Lunch Advice for the Young at Heart

I work from home. Sounds like an anachronism, right? My husband also works from home. Now it gets interesting.

Anyway, working from home allows me to be there not only for my kids, but for my other girlfriends who are working mothers. Which is why today, our eleventy-first snow day of the year, I had five (5) children in my house including my own: three 10/11 girls and two 6/7 boys. (Since they are all into animal hats, they are identified as such.)   

Having my kids occupied with play dates actually makes it easier for Jeeps and I to work, we just have to stick our heads upstairs every now and then to gently remind them to stop screaming, or please not to run around near the artwork, or to suggest maybe it's a good time to go outside. Please. Now. Out.

You wouldn't believe what five jackets and five pairs of snow pants sound like in the dryer, nor how much food five kids can pack away, especially after playing outside in the snow. But my girlfriends are swell enough to have sent them over here with provisions. You can guess what they wanted for lunch. What do kids always seem to want for lunch?!

Someday I'm going to make mac n' cheese properly from scratch, but today it was Annie's to the rescue, along with some Nathan's hot dogs. But here's what was interesting. Around my dining room table sat five kids under the age of twelve, happily munching away their lunch, and talking about food. 

A large part of children's conversation seems to be survey-based: who like this? Who likes that? Raise your hand if you...? And true to form, these kids were polling each other about food. I was actually surprised to hear some of the commentary. I mean, there were the things you would expect: Brussels sprouts—disgusting. Lima beans—vomitrocious. 

"I have never eaten a turnip," offered up Koala, her tone clearly indicating she intended to continue on this way for life. Then Cat ventured, "I tried spinach. Spinach is actually pretty good."

"I love spinach pie," Panda swooned.

"I love spinach and pasta," replied Koala enthusiastically.

"Who likes Pierogies?" sang out Redman.

"I'm Polish, are you kidding," retorted Cat.

Koala: "What are Pierogies?"

Cat: "Pasta pockets with potatoes and cheese"

Koala: "Oh, they sound like gnocchi, have you ever had gnocchi? It's awesome."

Panda: "No." (Ahem, she's had gnocchi, she didn't like it, but there is nothing like a friend to up one's food game. Note to self: try gnocchi again)

Cat: "Who likes chili?"

A chorus of "Meeeeees."

Redman: "Who likes potato pancakes?"

Chorus of "Mmms," and then both Koala and Cat comment how much they liked the potato latkes at our Hanukkah party. But not the soup.

Dog (brother of Koala): "Who likes meatballs?"

Forest of hands raises above the table, followed by commentary on whose mother makes the best meatballs, and whether tomato sauce should be referred to as "sauce" or "gravy."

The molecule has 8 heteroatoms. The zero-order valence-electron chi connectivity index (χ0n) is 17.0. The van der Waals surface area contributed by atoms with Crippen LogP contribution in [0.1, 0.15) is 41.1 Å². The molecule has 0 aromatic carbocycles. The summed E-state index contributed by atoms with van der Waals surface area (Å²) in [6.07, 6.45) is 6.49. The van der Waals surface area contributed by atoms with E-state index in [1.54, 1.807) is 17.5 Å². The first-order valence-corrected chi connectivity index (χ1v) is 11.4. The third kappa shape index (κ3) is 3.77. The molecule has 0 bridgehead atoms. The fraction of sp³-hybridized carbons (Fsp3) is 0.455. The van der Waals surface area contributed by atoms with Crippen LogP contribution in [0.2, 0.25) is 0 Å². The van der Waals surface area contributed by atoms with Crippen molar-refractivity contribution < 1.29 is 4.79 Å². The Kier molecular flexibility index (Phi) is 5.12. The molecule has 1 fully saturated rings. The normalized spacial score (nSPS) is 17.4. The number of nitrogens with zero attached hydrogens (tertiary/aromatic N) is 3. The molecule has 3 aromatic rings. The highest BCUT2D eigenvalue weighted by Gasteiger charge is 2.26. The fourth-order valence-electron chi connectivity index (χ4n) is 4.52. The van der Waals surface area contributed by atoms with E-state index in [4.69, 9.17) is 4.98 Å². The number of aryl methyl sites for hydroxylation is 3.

(By this point, I am hiding in the kitchen writing this shit down.)

Panda: "Who likes tuna cakes?"

I cringe a little, thinking this will be induce a mass gag-reflex. But Koala asks politely, "What are they?"

Panda: "Well, they're..... OK, so like, you know how you make meatballs and you put in breadcrumbs and parmesan and an egg and seasonings and stuff? OK, so you do all that, but you use tuna fish. And you make little patties and you fry them in the pan. They're really good."

Koala: "Oh. Sort of like fish tacos?"

Redman: "Tacos are my favorite!"

Pause, and everyone yells, "Spaghetti tacos!!!!"

On and on it went, it was terrific! And here's something else impressive: Koala has tree nut allergies. For dessert I cut up some strawberries and grapes, and put them out with some cookies Cat brought—shortbread, and Chips Ahoy. I went back downstairs to work. A few minutes later, Koala comes downstairs with the wrapper from the shortbread cookies. She points to text in an enclosed box: Not suitable for people with nut allergies.

"That means me, right, I shouldn't have this." 

She wasn't really asking a question, she just wanted the second verification, but I was really impressed with how she knew to stop, think, and consult. 

"What about the Chips Ahoy?" I asked. 

"Those are fine, I have those all the time." She smiled and skipped back upstairs. A minute later, I heard Panda instructing her friends to bring the dishes over to the sink, leaving me with a sort of lump in my throat. In such an age of hover- and helicopter-parenting, I'm a firm believer that if you give them rules and guidelines and basic training, and then benignly get out of their way...the kids are all right.

I also believe in an alternate schedule instead of snowdays.  I would have no problem sending the kids to school from 12-6PM on a day of inclement weather.  Then again, easy for me to say that because I work from home.

By the way, I had two hot dogs for my lunch and they were awful good, but they made me thirsty as hell.  The kind of thirst that can only be truly assuaged by a beer. But I was working. Once you start drinking on the job, it's a fast road downhill.

Shtupping on the job is permissible. But only on lunch hour. On non-snowdays. With your spouse. Not with your employee/er. Or the poolboy.

This post was over 2 paragraphs ago, wasn't it?